From the moment you discovered you were pregnant you have probably been bombarded with the question ‘pink or blue?” When you head to a baby store you will notice that most girl items are pinks and purples while most boy items are different shades of blues. And when you go out with your baby it is often the colour of their blanket that tips people off to their gender. Why is this? Why is blue delegated to boys and pink to girls? And what happens if your child decides to step outside of these designated colour boundaries?
What’s in a Colour?
Where did this whole pink and blue thing start? There are several renditions depending on the culture. Before 1920 all children in European countries were dressed in either blue or white as these were the available colours. At the turn of the century, boys were dressed in pink and girls in blue because pink was considered the ‘stronger colour.’ Blue was associated with calmness and purity while pink was related to the more aggressive and active red.
In ancient Greece, blue was associated with the colour of the sky of the gods and considered good luck. Boys were often dressed in blue as having a boy was considered good luck. In ancient China, however, pink was associated with a readily available dye and thus quite inexpensive and easy to come by. Dressing your boy in blue was a way to show your social and economic status. A boy dressed in blue meant that the family had standing in the community.
There have been several studies around the world that have asked what colour boys and girls prefer. Many studies have concluded that boys gravitate towards the colours on the blue end of the spectrum while girls tend to stick to the red end. However, is this innate or is this due to being brought up in a society that teaches these colour boundaries?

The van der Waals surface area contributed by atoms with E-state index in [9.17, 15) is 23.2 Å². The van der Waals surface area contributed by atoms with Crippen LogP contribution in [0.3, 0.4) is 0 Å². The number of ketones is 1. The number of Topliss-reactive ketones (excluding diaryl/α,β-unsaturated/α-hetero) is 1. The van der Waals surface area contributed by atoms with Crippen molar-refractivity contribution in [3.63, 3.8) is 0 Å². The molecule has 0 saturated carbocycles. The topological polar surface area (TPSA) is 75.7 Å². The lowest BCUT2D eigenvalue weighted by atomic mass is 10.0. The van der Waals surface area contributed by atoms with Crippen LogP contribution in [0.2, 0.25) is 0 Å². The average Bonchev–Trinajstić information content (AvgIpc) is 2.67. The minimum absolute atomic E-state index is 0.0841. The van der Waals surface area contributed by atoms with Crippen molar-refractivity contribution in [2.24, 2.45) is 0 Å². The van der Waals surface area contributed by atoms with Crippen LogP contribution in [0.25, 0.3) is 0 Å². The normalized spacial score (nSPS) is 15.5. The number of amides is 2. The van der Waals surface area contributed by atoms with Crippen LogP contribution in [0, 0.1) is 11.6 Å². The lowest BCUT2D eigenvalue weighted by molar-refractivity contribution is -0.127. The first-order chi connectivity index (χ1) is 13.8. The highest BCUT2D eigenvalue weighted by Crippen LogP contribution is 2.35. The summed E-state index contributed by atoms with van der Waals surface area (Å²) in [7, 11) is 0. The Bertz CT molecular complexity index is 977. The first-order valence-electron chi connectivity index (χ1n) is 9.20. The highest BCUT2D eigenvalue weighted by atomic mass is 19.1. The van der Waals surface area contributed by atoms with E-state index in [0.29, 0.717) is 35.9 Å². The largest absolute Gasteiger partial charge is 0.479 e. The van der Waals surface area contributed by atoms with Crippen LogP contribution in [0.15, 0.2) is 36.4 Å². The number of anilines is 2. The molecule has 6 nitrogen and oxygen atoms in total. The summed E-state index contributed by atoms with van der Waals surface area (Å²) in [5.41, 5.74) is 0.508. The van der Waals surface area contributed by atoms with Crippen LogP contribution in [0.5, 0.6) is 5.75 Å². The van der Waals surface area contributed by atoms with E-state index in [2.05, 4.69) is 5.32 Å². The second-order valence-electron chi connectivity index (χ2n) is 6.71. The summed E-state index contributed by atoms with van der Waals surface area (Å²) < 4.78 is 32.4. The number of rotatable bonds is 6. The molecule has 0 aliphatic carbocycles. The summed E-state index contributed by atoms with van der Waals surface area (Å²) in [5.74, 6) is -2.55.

Dressing Your Boy in Pink
The good news today is that most people are a little more open to all colours on children. If you do decide to dress your baby boy in pink, then so what? Good for you. Furthermore, if your boy does decide he likes the colour pink and chooses to wear pink on his first day of school, then does it really matter? As long as it doesn’t matter to him, then it shouldn’t matter to you either. If your boy chooses to dress in pink this doesn’t mean he will be a gender confused individual. This is the same as if your daughter decides she wants to play with race cars. It is important for everyone to let go of these stereotypes and to let children be, regardless of what colour they like.
Of course, it can be hard to explain this to a child. When your son comes home from school in tears because the boys teased him for wearing his favourite pink shirt, then what can you say? Be honest. Let him know that pink is often associated with girls but this doesn’t mean it is a girl colour. Don’t be afraid to step outside the colour boundary and let your child choose what colours they do and don’t like themselves.
- Frugal Living
- Frugal Living